On one level that seems a pretty good description of the rise of Europe’s extreme rightwing parties, and the precipitous decline of center and center-left parties. It is an attractive literary simile, but misleading. It was the “Centre” that introduced many of the neo-liberal policies that wiped out industries, cut wages, and abandoned whole sections of the population. When French, British, German, Spanish, Italian and Greek socialists embraced free trade and wide-open markets over strong unions and social democracy, is it any wonder that voters in those countries abandoned them?
When center-left parties returned to their roots, as they did in Britain and Portugal, voters rewarded them. After being dismissed as a deluded leftist who would destroy the British Labour Party, suddenly Corbin is being talked of as a future prime minister. In the meantime the alliance of the Portuguese Socialist Party with two other left parties is rolling back many of the more onerous austerity policies inflicted on Lisbon by the EU, sparking economic growth and a drop in the jobless rate.
Visually, Ireland is a lovely country, though one needs to prepare for prodigious amounts of rain and intimidatingly narrow roads (having destroyed two tires in 24 hours I was banished to riding shotgun half way through our trip). But while the meadows sweeping down from dark mountains in Kerry look timeless to the tourists who pack the scenic Ring, they are not. Ireland’s modern landscape is a deception.
In 1845 the population of Kerry was 416 people per square mile, compared to 272 in England and Wales. Those sweeping meadows that the tourists ogle were crowded with cottages before three years of potato blight swept them all away, “Look at those great grass fields, empty for miles and miles away,” wrote the Bishop of Clonfert in 1886,”every one of them contained once its little house, its potato ground, its patch of oats.”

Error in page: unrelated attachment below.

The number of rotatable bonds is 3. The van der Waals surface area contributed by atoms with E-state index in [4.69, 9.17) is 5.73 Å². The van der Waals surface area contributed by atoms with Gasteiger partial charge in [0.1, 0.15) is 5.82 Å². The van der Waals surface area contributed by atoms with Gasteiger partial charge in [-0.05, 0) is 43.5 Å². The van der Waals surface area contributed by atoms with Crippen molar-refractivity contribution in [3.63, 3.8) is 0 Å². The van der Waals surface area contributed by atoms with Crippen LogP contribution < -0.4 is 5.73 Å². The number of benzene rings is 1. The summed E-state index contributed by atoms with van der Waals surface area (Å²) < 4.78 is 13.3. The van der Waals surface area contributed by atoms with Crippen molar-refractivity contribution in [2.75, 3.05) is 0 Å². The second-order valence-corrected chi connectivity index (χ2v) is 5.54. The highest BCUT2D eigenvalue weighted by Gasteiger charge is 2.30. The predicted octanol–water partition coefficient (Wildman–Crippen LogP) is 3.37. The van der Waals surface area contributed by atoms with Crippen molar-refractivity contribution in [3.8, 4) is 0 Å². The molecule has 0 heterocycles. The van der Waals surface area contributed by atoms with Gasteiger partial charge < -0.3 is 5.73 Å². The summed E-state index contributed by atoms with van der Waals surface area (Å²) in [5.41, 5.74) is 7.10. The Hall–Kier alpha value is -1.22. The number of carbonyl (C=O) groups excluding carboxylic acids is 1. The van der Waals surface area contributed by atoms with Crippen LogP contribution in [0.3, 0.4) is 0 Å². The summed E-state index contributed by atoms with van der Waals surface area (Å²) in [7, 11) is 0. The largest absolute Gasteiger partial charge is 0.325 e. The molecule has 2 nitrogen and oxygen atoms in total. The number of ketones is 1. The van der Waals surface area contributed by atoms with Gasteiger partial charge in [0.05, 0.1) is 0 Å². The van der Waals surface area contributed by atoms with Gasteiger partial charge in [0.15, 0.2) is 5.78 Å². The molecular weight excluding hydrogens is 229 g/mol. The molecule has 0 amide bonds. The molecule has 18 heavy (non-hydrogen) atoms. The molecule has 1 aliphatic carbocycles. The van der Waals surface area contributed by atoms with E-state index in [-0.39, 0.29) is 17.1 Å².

It is ironic that Europe is so befuddled by the flood of immigrants pounding on its doors, or that Europeans somehow think the current crisis is unique. Between 1845 and 1848, one and half to two million Irish fled their famine-blackened land (another million—likely far more—starved to death) in large part due to the same kind of economics Europe is currently trying to force on countries like Ireland, Portugal, Italy, Greece, Spain and Cyprus.
“God brought the blight, the English brought the famine,” is an old Irish saying, and it is spot on. The Liberal Party government in London was deeply enamored with free trade and market economics, the 19th century version of neo-liberalism, and they rigidly applied its strictures to Ireland. The result was the single worst disaster to strike a population in the 19th century. Between 1845 and 1851 Ireland lost between 20 and 25 percent of its people, although those figures were far higher in the country’s west.
Today, the migrants are from Syria, Somalia, Yemen, Iraq, Afghanistan, and Libya, fleeing wars that Europeans helped start and from which some make a pretty penny dealing arms. Others are from Africa, where a century of colonialism dismantled existing states, suppressed local industries and throttled development. Now those chickens are coming home to roost.
Ireland is a small player in the scheme of things, but it has much to teach the world: courage, perseverance, and a sense of humor. When the Anglo-Irish Treaty was signed in 1921, the people of Galway pulled down a statue of Lord Dunkellen and tossed it into the sea, while a band played “I’m Forever Blowing Bubbles.”
And Europe would do well to pay attention to some if its poets, like Patrick Pierce, who was executed at Kilmainham jail for his part in the Easter Rebellion: “I say to the masters of my people, beware. Beware of the risen people who shall take from ye that which you would not give.”